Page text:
No signs as to when Churchill Falls residents will return home, fire officer says

26 June 2024
No signs as to when Churchill Falls residents will return home, fire officer says

With warm temperatures and no precipitation until Wednesday, Newfoundland and Labrador fire duty officer Mark Lawlor says there’s still no sign as to when residents of Churchill Falls will be able to return to their homes after being evacuated under the threat of a nearby wildfire.

“We need the comfort level that the fire behaviour is at a level that doesn’t pose a risk to Churchill Falls, and right now we’re not seeing that in the near future. But hopefully we will soon,” Lawlor told CBC News just after 4 p.m. NT on Monday.

“The risk is minimal today basically due to the weather. We’ve had a little change, and today is a good day.… However, that could change very quickly with a forecast with increased wind [and] higher temperature.”

Temperatures could reach a high of 26 C in Churchill Falls on Tuesday, with only light southwesterly winds and no precipitation. That will likely bring increased fire activity, he said.

The out-of-control fire is still contained to the south side of the Churchill River, an estimated seven kilometres from the community.

“We’re seeing a lot of smoke on that fire today, and there is some open flame [and] trees burning. The fire’s not making any major runs or movement. What it’s doing, it’s burning up fuel inside its perimeter that previously didn’t burn,” he said.

An evacuation order was issued last week for the power-generating town, forcing several hundreds of people to leave the central Labrador community.

A skeleton crew remained behind in Churchill Falls to maintain the massive hydroelectric plant, which supplies energy to Newfoundland and Labrador as well as Quebec.

While two water bombers from Quebec were recalled, said Lawlor, two more and an aircraft from Saskatchewan are en route and expected to arrive midday Monday.

“We fully intend to engage those guys if possible, to get them involved with fighting the fire this evening,” he said.

In a statement issued Sunday evening, Newfoundland and Labrador Hydro said it’s closely monitoring the weather forecasts and smoky conditions were still a problem. Its systems have not yet been affected.

All of Newfoundland and Labrador’s four active water bombers are fighting the fire nearest to Churchill Falls, along with two water bombers from Ontario and two on the way from Saskatchewan. (Peter Cowan/CBC)

“Industrial sprinkler systems have also been installed and are supplementing the lack of rain in efforts to protect homes and town assets,” Hydro’s statement said.

The town is open to emergency and critical personnel only. Hydro, a Crown corporation, asked for non-critical deliveries to be suspended for the time being.

“At this time, plant and transmission operations remain unaffected and are not at immediate risk.”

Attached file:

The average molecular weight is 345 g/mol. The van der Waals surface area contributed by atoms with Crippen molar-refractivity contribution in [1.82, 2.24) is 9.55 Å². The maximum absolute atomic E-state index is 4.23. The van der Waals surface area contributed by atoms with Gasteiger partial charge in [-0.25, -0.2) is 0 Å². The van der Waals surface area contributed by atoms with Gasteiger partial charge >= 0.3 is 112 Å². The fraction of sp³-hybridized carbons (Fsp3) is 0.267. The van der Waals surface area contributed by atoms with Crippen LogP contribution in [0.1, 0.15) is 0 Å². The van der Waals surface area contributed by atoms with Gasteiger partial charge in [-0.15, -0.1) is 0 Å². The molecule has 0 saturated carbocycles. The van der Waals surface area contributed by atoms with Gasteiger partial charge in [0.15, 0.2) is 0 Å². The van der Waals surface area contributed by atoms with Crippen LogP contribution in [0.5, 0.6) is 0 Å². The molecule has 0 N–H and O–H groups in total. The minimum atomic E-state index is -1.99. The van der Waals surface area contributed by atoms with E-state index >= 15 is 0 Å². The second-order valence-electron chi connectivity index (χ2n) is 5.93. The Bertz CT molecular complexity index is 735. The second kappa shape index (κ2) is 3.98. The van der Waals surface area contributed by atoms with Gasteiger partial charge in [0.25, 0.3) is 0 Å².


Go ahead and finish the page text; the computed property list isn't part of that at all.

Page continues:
9 fires in Labrador

According to the Newfoundland and Labrador government’s active fire dashboard, there are nine fires in Labrador.

The Mount Hyde Lake fire is still out of control, and the Twin Lakes fire is being held. The Menihek Dam fire is now under control.

There is one fire on Newfoundland’s east coast. On Sunday, an out-of-control fire started in Burgoyne’s Cove, a small community in Trinity Bay.

There had previously been a fire in South Branch, on Newfoundland’s west coast, but that has been extinguished.

Fire suppression efforts working against Churchill Falls wildfires

Fire ban issued for Newfoundland and most of Labrador

On Sunday, Premier Andrew Furey said the province is taking extra measures to contain the fire, including creating a fire break around the community.

“That involves the use of heavy equipment to remove some trees and vegetation to eliminate potential fuel source if the fire does cross the river.”

It will be 60 metres wide and eight to 10 kilometres long, and will take days to complete.

Lawlor said he’s pleased with the progress made so far on building the fire break, saying it will take least a couple of days to finish.

In an effort to prevent other fires from breaking out that would be a drain on available resources, a fire ban was issued Thursday across Newfoundland and most of Labrador.

Finding friendship

While people wait to head back to Churchill Falls, many have found comfort and a place to stay with residents of Happy Valley-Goose Bay.

Pamela Power and her family had to leave their home on 45 minutes’ notice and were looking for a place to stay when they were connected with Nicole Parsons and her family.

“It’s all turned out pretty good,” Parsons said, noting their children are around the same age and are getting along.

Nicole Parsons of Happy Valley-Goose Bay, left, and her family welcomed strangers into their home when residents of Churchill Falls were evacuated including Pamela Power. (CBC)

Parsons said she knew she wanted to help in any way she could when she heard people were coming to Happy Valley-Goose Bay, and that it has created a budding friendship.

“In Newfoundland and Labrador we take care of each other. So we take in random strangers,” she said. “We’re already planning on when they’re passing through that we’re going to hang out and spend time together. We’re putting some new features on our property, and they’re going to help us put that in.”

And it turns out Parsons and Power already had a connection they didn’t know about until they met.

Their families’ cats are brothers.

Source: cbc

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